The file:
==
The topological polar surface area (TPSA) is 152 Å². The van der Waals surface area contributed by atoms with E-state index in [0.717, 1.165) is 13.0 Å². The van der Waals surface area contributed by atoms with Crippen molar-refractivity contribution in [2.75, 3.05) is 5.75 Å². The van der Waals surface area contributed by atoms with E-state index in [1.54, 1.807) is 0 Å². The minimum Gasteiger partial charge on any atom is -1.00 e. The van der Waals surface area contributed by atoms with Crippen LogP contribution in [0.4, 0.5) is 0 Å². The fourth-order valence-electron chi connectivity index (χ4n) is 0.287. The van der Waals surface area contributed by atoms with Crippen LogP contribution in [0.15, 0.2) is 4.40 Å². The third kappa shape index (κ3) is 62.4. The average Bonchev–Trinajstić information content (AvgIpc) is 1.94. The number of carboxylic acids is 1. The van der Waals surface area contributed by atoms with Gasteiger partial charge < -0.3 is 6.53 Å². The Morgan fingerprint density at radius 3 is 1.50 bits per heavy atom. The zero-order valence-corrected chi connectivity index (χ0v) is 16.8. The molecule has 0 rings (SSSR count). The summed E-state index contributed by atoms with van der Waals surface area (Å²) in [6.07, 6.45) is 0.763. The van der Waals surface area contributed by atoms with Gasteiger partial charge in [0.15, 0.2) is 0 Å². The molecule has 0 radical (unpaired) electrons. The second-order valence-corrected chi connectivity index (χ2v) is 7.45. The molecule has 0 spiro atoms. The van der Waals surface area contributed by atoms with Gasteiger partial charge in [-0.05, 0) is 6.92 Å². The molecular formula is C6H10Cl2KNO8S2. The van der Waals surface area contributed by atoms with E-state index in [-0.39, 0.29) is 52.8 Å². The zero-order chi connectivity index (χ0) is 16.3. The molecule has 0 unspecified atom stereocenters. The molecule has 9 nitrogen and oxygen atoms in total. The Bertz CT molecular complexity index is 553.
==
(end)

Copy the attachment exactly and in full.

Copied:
The topological polar surface area (TPSA) is 152 Å². The van der Waals surface area contributed by atoms with E-state index in [0.717, 1.165) is 13.0 Å². The van der Waals surface area contributed by atoms with Crippen molar-refractivity contribution in [2.75, 3.05) is 5.75 Å². The van der Waals surface area contributed by atoms with E-state index in [1.54, 1.807) is 0 Å². The minimum Gasteiger partial charge on any atom is -1.00 e. The van der Waals surface area contributed by atoms with Crippen LogP contribution in [0.4, 0.5) is 0 Å². The fourth-order valence-electron chi connectivity index (χ4n) is 0.287. The van der Waals surface area contributed by atoms with Crippen LogP contribution in [0.15, 0.2) is 4.40 Å². The third kappa shape index (κ3) is 62.4. The average Bonchev–Trinajstić information content (AvgIpc) is 1.94. The number of carboxylic acids is 1. The van der Waals surface area contributed by atoms with Gasteiger partial charge < -0.3 is 6.53 Å². The Morgan fingerprint density at radius 3 is 1.50 bits per heavy atom. The zero-order valence-corrected chi connectivity index (χ0v) is 16.8. The molecule has 0 rings (SSSR count). The summed E-state index contributed by atoms with van der Waals surface area (Å²) in [6.07, 6.45) is 0.763. The van der Waals surface area contributed by atoms with Gasteiger partial charge in [0.15, 0.2) is 0 Å². The molecule has 0 radical (unpaired) electrons. The second-order valence-corrected chi connectivity index (χ2v) is 7.45. The molecule has 0 spiro atoms. The van der Waals surface area contributed by atoms with Gasteiger partial charge in [-0.05, 0) is 6.92 Å². The molecular formula is C6H10Cl2KNO8S2. The van der Waals surface area contributed by atoms with E-state index in [-0.39, 0.29) is 52.8 Å². The zero-order chi connectivity index (χ0) is 16.3. The molecule has 0 unspecified atom stereocenters. The molecule has 9 nitrogen and oxygen atoms in total. The Bertz CT molecular complexity index is 553.